Widespread climatic changes already occurring in WCPO
Global heating and climate change are creating widespread changes in the Western and Central Pacific Ocean (WCPO). Many of these changes interact with each other.
Some of the changes that affect the tuna fisheries of the WCPO are:
- the temperature of the surface layer of ocean water is rising
- the ocean is becoming more acidic
- sea levels are rising
- storms, floods, and cyclones are becoming more intense
- rain patterns are shifting, and the amount of rain that falls is changing.
Small states work to protect boundaries as sea levels rise
Rising sea levels are a huge problem for the small island developing states (SIDS) of the WCPO. Many of these small nations are made up of low-lying islands surrounded by coral reefs. They are already losing land, which is disappearing under higher seas.
The change in coastlines may affect their exclusive economic zones (EEZs). The boundaries of EEZs were fixed under the terms of the 1982 United Nations Convention on the Law of the Sea (UNCLOS), the SIDS want to ensure these boundaries are kept even if their land masses shrink. This is important for their economies, because they control the fishing grounds inside their EEZs.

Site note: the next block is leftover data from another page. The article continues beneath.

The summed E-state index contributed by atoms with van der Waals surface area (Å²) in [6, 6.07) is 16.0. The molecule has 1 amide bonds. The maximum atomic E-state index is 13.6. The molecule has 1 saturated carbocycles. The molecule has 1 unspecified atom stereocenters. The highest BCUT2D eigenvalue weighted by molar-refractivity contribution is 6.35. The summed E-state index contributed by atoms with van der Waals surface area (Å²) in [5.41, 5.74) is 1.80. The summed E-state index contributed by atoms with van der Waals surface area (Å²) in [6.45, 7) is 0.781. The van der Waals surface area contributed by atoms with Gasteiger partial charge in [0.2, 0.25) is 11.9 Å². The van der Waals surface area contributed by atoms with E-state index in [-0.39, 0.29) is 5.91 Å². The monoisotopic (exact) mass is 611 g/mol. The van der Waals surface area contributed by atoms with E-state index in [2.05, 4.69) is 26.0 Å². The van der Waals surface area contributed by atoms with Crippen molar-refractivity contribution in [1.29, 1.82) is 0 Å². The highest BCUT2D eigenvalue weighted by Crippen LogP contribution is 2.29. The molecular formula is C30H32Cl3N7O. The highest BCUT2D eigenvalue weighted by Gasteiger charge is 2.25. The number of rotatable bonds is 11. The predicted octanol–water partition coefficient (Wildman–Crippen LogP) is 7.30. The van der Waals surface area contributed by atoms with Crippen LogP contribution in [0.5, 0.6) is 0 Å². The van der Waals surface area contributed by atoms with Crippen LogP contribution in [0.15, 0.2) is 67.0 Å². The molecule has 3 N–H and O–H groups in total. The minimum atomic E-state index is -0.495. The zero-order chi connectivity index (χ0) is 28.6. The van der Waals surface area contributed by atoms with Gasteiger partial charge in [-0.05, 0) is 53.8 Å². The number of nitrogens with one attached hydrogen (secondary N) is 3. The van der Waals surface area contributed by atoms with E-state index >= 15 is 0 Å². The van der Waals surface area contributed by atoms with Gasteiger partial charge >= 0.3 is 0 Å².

The security of their international boundaries is so important it is formalised in many regional and sub-regional agreements. The Pacific Island Forum (PIF) countries state in the Kainaki II Declaration refers to the UNCLOS EEZ provisions (clause 14 of Annex 1) that they:
aim to ensure that once a Forum Member’s maritime zones are delineated in accordance with the 1982 United Nations Convention on the Law of the Sea (UNCLOS), that the Member’s maritime zones could not be challenged or reduced as a result of sea level rise and climate change.
One of the six strategic areas of the Boe Declaration Action Plan is climate security. This also calls on EEZ boundaries to be protected.
The Kainaki II Declaration ‘is the first time the Pacific Islands Forum has agreed and declared that there is a “climate change crisis” facing the Pacific Island nations’. Clauses 17–20 of the Kainaki II Declaration outline the members call for ‘urgent, transformational’ action to address global climate change.